Conferences and EventsChoice Hotels Invests in Comfort

Choice Hotels Invests in Comfort

This week Choice Hotels announced a $40 million commitment to help qualified Comfort Inn and Comfort Suites franchisees improve their properties. Choice made the announcement at its annual convention in Los Angeles as a way to build on the brand improvement strategy that the company launched last year. “The reason we’re doing this is because Comfort Inn is our flagship,” says Steve Joyce, CEO of Choice. “With this change, we’re going to see a significant increase in the performance of the brand and the rate that it carries, and move it more upscale to where the competition moved a few years ago.”

Joyce hinted at this strategy in January, when he said, “For the power brands like Sleep Inn and Comfort Inn, we’re pushing our improvements through incentives because we want to get them done quickly. On the other brands, we’ll be taking an approach that’s more of a, ‘Hey, we love you, but if you don’t invest in your property we’re going to find someone else.’ It makes sense to put capital into Comfort, which is the engine of the company and it will be for quite some time. It’s about making sure our brands are consistent as can be and that customers like them. “

In his press briefing at this week’s Choice Convention, Joyce noted how Comfort Inn was the brand to beat in the 1990s. When he was at Marriott, he says, “we had developers coming to us saying that they wanted to do this product that Choice is doing. The result was Fairfield Suites, which is a copy of Comfort Suites.”

Now, according to Mike Varner, head of Comfort’s domestic brand management, “[Comfort] is in a battle to earn back customer respect; to take back occupancy and earn higher rates.” In his speech at the convention, he said, “Right now our guests are staying at Holiday Inn, Hampton, and La Quinta too often. We need to go rescue our guests and bring them back to Comfort.”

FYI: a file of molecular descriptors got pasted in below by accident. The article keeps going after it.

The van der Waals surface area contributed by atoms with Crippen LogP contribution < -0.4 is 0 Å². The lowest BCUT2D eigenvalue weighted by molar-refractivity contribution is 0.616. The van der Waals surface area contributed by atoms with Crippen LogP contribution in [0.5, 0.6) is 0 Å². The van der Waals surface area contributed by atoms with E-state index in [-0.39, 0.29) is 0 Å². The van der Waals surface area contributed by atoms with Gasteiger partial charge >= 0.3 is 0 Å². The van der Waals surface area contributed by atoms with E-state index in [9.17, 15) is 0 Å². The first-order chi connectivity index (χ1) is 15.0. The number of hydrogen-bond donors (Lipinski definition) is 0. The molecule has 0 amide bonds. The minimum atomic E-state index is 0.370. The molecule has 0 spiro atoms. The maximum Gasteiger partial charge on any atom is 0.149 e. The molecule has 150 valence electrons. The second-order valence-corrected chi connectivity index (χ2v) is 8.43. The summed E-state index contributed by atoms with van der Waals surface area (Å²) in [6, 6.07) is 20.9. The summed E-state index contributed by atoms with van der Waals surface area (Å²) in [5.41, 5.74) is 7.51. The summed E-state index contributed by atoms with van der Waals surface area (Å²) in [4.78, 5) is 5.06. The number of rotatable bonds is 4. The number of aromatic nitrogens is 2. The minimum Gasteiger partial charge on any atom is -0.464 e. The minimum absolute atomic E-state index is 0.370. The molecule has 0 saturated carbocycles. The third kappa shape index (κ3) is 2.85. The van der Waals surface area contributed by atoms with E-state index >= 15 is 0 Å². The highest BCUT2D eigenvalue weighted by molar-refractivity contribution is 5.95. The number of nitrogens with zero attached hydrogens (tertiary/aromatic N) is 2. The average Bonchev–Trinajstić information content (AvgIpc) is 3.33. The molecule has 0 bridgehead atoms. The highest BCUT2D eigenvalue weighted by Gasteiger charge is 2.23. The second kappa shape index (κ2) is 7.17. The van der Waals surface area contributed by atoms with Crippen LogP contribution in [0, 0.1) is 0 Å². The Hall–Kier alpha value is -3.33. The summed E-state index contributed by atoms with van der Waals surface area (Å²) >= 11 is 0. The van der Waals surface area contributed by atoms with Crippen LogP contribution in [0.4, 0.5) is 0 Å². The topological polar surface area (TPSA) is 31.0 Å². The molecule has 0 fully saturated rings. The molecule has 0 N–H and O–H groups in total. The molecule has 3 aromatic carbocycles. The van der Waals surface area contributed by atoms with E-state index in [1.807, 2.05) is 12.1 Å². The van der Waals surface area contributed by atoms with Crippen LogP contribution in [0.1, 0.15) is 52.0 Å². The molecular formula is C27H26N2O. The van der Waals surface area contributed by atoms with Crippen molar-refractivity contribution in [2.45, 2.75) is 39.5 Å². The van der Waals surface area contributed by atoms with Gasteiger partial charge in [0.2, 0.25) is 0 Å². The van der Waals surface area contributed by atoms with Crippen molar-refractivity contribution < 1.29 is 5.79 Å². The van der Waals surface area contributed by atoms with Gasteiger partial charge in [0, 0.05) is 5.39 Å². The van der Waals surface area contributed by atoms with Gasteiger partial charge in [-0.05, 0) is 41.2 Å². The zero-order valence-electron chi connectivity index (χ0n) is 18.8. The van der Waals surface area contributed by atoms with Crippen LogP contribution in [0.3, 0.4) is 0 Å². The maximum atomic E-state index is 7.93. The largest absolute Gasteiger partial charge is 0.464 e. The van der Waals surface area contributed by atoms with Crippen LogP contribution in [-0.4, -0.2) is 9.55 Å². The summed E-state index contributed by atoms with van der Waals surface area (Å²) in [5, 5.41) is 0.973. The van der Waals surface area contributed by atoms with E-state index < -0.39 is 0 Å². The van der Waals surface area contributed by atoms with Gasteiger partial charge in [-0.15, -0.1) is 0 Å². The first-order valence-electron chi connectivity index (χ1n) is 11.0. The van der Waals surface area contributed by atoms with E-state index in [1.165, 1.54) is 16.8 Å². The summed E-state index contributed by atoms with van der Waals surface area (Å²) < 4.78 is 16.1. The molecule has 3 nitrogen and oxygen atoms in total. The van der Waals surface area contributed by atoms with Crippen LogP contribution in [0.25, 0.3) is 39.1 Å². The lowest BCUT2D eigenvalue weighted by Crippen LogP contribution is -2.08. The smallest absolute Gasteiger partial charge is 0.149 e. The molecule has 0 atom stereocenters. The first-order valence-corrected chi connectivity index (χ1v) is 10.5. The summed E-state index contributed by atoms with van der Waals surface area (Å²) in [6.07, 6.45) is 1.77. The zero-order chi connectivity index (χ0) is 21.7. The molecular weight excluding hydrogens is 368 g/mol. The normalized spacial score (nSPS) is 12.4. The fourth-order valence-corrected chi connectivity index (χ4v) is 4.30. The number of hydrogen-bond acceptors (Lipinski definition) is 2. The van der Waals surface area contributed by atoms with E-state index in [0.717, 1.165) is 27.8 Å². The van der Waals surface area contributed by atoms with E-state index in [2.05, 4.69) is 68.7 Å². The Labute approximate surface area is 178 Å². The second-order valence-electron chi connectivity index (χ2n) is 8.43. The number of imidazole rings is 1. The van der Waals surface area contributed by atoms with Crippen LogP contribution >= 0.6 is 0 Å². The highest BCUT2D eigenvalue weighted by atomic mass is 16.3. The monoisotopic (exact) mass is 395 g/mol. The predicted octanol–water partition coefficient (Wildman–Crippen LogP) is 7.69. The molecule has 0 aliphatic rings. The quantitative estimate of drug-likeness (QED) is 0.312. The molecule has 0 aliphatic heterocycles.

Choice is using the $40 million to assist Comfort hotel owners meet their property improvement plans. “We’ve got to get our PIPs done,” said Varner. “Comfort’s reputation is at stake.” He noted that franchisees who applied for the incentive program had to meet certain criteria—such as guest likely to recommend scores of 7.2 or higher. If they qualify, Choice will reimburse up to 50 percent of the owners’ PIP costs, which could add up to $150,000 per property.

There are a few strings attached, of course. In order to collect, property owners must do their renovations using Choice’s qualified vendors and they must stay within the company’s system for at least five years. But even with these restrictions, there were plenty of interested franchisees at the convention.

During the three-day event, Choice executives also emphasized the continuation of investments in improvement initiatives for its Sleep Inn and Clarion brands. Alexandra Jaritz, senior vice president of brand strategy and marketing, said that 100 Sleep Inn hotels have fully completed their refreshment plans. “For Sleep Inn, we’re offering our properties on average $40,000 to help them complete their PIPs,” she said. The public space deadline for all Sleep Inn hotels is the end of this year, and the end of 2014 for guestroom improvements.

As part of the company’s continuing commitment to Clarion, Choice will invest up to $2 million in development-incentive payments to encourage franchisees to incorporate the Bistro C food and beverage concept in their hotels. Bistro C was introduced to Choice’s midscale hotels last year and offers franchisees a scalable and flexible model that responds to guests’ demands for freshly prepared meals, while supporting banquet and business catering with minimal labor requirements.

“Bistro C is just one of the first steps in our strategy and it’s making giant strides,” said Dan Sweiger, head of domestic brand management for Clarion. “Owners at the first Bistro C location have told us they are extremely pleased that with this new concept, we have figured out a winning formula to make food and beverage profitable in the midscale segment.”